Generally $\ce{H^+}$ ions in water remain in the form of hydronium ions ($\ce{H3O+}$), and not as "free" aqueous protons, as far as I've been taught.

My question: is this always the case, even when considering dynamics at extremely short time scales? By this I am not meaning interconversion with the Zundel ($\ce{H5O2+}$) or other states. I mean to say, does bare $\ce{H+}(\mathrm{aq})$ ever exist on, say, a femtosecond time scale?

  • $\begingroup$ I think this is one of those things where there probably is a single proton floating around somewhere in a solution, but the formation of this is so unlikely. It means that you need to have just a hydrogen atom somewhere in solution and some other molecule which will take that electron and form a radical, which is certainly not stabilizing. Then, the proton needs to somehow not react with anything for a femtosecond. My bet is that this just doesn't happen... $\endgroup$
    – jheindel
    Feb 25, 2016 at 2:26
  • 2
    $\begingroup$ This is probably more of a philosophical question - when is a H bonded to something, and when is it not? That's quite tricky to answer, particularly in the liquid state... $\endgroup$
    – Gerhard
    Feb 25, 2016 at 13:24
  • $\begingroup$ Relevant: chemistry.stackexchange.com/questions/32558/… $\endgroup$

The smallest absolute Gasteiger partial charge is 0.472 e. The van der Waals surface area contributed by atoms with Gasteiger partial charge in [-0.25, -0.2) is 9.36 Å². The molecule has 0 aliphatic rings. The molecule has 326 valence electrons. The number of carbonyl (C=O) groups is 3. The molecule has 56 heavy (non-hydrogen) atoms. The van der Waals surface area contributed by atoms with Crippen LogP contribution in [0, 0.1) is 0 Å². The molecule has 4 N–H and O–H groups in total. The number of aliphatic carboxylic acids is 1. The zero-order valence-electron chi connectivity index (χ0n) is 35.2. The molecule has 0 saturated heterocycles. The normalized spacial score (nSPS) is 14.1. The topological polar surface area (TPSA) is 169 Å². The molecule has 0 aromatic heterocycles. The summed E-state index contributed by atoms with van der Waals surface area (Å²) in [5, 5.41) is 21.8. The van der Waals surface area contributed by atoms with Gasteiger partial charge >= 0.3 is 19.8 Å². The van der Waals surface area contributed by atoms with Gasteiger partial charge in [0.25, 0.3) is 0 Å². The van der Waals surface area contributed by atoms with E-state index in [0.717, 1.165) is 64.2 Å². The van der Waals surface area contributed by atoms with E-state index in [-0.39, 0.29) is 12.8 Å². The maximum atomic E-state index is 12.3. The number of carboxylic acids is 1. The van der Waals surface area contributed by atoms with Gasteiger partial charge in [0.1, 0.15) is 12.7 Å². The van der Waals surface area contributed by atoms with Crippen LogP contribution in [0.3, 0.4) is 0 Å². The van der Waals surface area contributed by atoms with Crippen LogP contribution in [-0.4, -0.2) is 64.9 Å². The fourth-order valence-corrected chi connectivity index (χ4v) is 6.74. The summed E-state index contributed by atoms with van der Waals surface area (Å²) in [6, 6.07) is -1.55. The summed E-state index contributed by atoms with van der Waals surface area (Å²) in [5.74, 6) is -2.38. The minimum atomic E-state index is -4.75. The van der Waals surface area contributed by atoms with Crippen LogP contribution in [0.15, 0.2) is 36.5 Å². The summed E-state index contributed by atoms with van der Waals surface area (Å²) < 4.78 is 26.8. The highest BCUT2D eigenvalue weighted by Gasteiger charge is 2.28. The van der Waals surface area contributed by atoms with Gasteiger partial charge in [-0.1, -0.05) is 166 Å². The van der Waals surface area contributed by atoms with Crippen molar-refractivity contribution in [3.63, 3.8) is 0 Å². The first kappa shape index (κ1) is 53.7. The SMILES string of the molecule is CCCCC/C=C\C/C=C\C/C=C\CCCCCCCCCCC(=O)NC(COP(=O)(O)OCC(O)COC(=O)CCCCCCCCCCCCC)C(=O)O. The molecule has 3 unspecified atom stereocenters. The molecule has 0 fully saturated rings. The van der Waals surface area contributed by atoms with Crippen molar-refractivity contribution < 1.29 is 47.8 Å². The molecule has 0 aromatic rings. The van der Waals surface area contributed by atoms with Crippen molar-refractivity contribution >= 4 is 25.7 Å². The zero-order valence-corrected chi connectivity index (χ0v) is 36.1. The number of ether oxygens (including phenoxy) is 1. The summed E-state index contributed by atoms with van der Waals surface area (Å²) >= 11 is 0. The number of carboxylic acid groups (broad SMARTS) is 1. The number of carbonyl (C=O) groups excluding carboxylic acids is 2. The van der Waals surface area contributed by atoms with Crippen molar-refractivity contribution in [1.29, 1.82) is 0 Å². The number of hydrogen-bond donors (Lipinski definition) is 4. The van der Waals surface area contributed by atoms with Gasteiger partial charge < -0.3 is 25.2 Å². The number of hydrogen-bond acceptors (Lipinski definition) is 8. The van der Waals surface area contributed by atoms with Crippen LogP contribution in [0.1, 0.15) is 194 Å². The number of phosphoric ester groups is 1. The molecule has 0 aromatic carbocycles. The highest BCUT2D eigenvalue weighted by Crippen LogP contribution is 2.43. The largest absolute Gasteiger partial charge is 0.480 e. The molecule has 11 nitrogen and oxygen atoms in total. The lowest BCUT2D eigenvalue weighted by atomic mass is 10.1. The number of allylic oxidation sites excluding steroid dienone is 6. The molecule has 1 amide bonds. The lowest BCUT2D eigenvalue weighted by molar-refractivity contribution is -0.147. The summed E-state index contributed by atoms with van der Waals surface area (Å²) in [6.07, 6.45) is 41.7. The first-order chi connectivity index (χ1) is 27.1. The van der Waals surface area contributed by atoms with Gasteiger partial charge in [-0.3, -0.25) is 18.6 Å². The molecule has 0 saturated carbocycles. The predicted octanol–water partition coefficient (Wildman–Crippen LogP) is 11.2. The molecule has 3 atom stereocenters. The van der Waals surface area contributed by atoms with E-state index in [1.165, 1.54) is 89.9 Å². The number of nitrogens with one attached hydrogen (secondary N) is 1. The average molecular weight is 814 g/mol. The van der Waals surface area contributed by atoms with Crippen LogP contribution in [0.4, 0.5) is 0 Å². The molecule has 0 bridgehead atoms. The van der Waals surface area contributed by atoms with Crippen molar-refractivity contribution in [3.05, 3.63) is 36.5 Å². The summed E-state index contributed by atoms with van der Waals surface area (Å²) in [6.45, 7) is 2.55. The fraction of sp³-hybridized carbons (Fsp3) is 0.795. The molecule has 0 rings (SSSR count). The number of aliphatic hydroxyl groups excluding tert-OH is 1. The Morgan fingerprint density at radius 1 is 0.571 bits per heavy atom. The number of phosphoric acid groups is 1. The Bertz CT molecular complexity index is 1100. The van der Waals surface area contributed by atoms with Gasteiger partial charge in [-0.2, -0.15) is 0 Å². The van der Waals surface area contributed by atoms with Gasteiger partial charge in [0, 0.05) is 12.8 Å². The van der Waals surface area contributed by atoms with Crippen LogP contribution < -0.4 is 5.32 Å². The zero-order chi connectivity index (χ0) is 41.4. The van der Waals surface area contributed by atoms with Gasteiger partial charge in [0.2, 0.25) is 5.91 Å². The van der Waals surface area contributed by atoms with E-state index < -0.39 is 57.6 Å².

– getafix
    Jan 1, 2018 at 19:19

2 Answers 2


According to Myths about the proton. The nature of H+ in condensed media Accounts of Chemical Research, vol. 46, pp 2567–2575:

But to put this into perspective, an electron-free proton has an estimated acidity $10^{56}$(!) times greater than 100% H2SO4, the threshold of superacidity.$^2$ Adding a bare proton to a molecule is a real event in the gas phase but only a solvated hydrogen ion can be transferred in condensed phases.


No. The proton is always within some electron density, even when transitioning between the hydronium/water and whatever anion it was bonded with.

  • 4
    $\begingroup$ To expand on this answer: Say a proton moves from one water molecule to another. It does not jump off and become a bare proton, even for a moment. Rather the second water molecule begins to form a bond with the proton as the first water molecule begins to loosen, leading to a transition state where the proton is partially bonded to both water molecules. $\endgroup$ Mar 7, 2016 at 0:49

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